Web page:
In a flat world whose economy is dependent on global relationships, IT has an essential enabling role to power the global business network. SAP systems are at the core of large parts of global IT, and are powering more than 65% of the transactions that make up the world’s Gross Domestic Product (GDP). SAP bears a great responsibility to provide a stable core.
At the same time, SAP software also needs to be open and adaptable in order to allow customers and partners to be nimble and benefit from the speed of innovation within the SAP ecosystem.
The Role of Java in Global IT
There are few inventions that exemplify our aspirations and have captured our imagination the same way as the Java programming language, and we commend Sun Microsystems as its owner and steward for the ecosystem it has been able to build.
For 15 years, Java has been a programming language that brought about significant innovation. Java is everywhere, from large scale enterprise applications to mobile devices and payment cards. Java is also the language of the community, enabling a whole generation of developers to collaborate and co-innovate within open source communities like Apache and Eclipse.
While remarkable new programming languages are invented frequently, on average roughly every ten years, the many software systems built using these languages have extensive lifespans. It is safe to say that systems developed with Java will be around for long long periods of time.
For SAP, it was an important decision when in 2001 we incorporated Java into our core products and made it an essential part of our technology platform SAP NetWeaver.
Change is Coming
The Java industry is currently going through important changes, and there are many discussions around the openness of Java and the Java Community Process (JCP). To date, the JCP is heavily dominated by Sun Microsystems which was not always to the benefit of all parties interested in Java. Java is the lifeblood of the IT industry, and IT is a fundamental underpinning of the way business is conducted in the 21st century. The technical interfaces that are jointly developed by the community should be immune from bias, and the community should be able to work even closer together in the spirit of cooperation to continue the Java success story.
Independence and Freedom
To ensure the continued role of Java in driving economic growth, we believe it is essential to transition the stewardship of the language and platform into an authentically open body that is not dominated by an individual corporation. Java should be free of any encumbrances to permit fair competition between compatible implementations for the benefit of customers. By preserving the integrity of Java, the IT industry can ensure a vibrant developer community and continued innovation for enterprise software customers. This ensures the continued global economic success brought about through open innovation.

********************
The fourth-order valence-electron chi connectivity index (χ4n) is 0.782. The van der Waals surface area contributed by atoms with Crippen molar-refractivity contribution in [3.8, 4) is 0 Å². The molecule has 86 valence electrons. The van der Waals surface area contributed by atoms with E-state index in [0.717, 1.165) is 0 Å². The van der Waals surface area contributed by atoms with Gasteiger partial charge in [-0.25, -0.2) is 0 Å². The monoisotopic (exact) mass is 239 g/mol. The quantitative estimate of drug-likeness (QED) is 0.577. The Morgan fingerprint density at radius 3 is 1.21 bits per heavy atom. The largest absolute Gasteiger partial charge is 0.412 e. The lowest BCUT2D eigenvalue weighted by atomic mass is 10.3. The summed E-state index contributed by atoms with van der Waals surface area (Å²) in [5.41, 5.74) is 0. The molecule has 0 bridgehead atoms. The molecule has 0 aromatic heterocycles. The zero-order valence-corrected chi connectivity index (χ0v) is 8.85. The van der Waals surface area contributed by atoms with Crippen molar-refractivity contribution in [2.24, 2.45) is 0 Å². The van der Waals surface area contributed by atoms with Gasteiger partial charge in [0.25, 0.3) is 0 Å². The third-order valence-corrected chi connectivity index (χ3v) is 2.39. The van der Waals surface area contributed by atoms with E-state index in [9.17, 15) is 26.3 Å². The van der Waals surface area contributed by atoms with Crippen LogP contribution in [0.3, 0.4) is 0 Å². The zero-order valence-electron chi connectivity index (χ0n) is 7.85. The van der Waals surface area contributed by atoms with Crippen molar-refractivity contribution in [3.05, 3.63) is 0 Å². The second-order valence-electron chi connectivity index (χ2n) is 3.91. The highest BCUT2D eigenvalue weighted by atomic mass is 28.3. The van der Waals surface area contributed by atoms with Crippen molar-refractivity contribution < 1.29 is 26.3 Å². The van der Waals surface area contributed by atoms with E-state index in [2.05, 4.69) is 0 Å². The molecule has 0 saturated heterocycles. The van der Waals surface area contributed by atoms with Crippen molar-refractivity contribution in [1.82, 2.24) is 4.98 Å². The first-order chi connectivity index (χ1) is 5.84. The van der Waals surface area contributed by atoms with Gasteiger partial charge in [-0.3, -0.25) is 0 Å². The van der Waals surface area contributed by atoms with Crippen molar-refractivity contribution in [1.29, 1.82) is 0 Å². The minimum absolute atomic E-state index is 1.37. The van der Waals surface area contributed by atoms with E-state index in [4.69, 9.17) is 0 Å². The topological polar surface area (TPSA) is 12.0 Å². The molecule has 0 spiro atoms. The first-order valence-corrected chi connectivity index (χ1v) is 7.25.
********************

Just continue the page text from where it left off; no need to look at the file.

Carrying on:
Eclipse is an excellent example where a brilliant technology has enjoyed dramatic adoption after it was set free and subsequently managed by a team not employed by a particular company. With the acquisition of Sun, Oracle has now the unique opportunity to open the Java Community Process, which manages the Java specifications, and transition it to an equally independent body. The Java Virtual Machine should become open source and be managed by an independent Board, including its license terms that are currently restricted to free software and thus not adaptable to the commercial terms required in the global IT marketplace.
In fact, Oracle itself had already proposed such transition and the Java Executive Committee has subsequently made the following decision:
“It is the sense of the Executive Committee that the JCP become an open independent vendor-neutral Standards Organization where all members participate on a level playing field …”
JCP EC meeting summary – December 7th 2007, Resolution 1 (proposed by Oracle, seconded by BEA)
If such new Java Foundation will be proposed by the owner of the Java programming language, SAP is committing to make significant investments in form of engineering and financial resources into Java technology and its new governance structure.
History Repeats Itself …
History has always been the best judge for what a man has accomplished in life. In October 1989, visiting the country’s leadership for the 40th anniversary of the German Democratic Republic (GDR), Mikhail Gorbachev told hardliner Erich Honecker a sentence which is credited for setting in motion the Gentle Revolution of the GDR that effectively ended the Cold War: “Wer zu spät kommt, den bestraft das Leben” – “Those who are late are punished by life.”
The German people will be forever grateful to their “Gorby” because on November 9, 1989 the Berlin Wall came down. But let us not forget that it took an equally great man and politician, Ronald Reagan, President of the United States of America, to have the vision to directly address Mr. Gorbachev in a historical speech in front of Berlin’s Brandenburg Gate on June 12, 1987.
There are some striking similarities between the final days of the GDR and the fate of Java. In both cases, there has been a dangerous erosion of confidence because the ruling party has not been living up to the long awaited promise of reform to its people and community.
I believe that today, during these important times for Java, President Reagan’s words can again provide us with that much needed vision. And so it is with great respect for him when I say: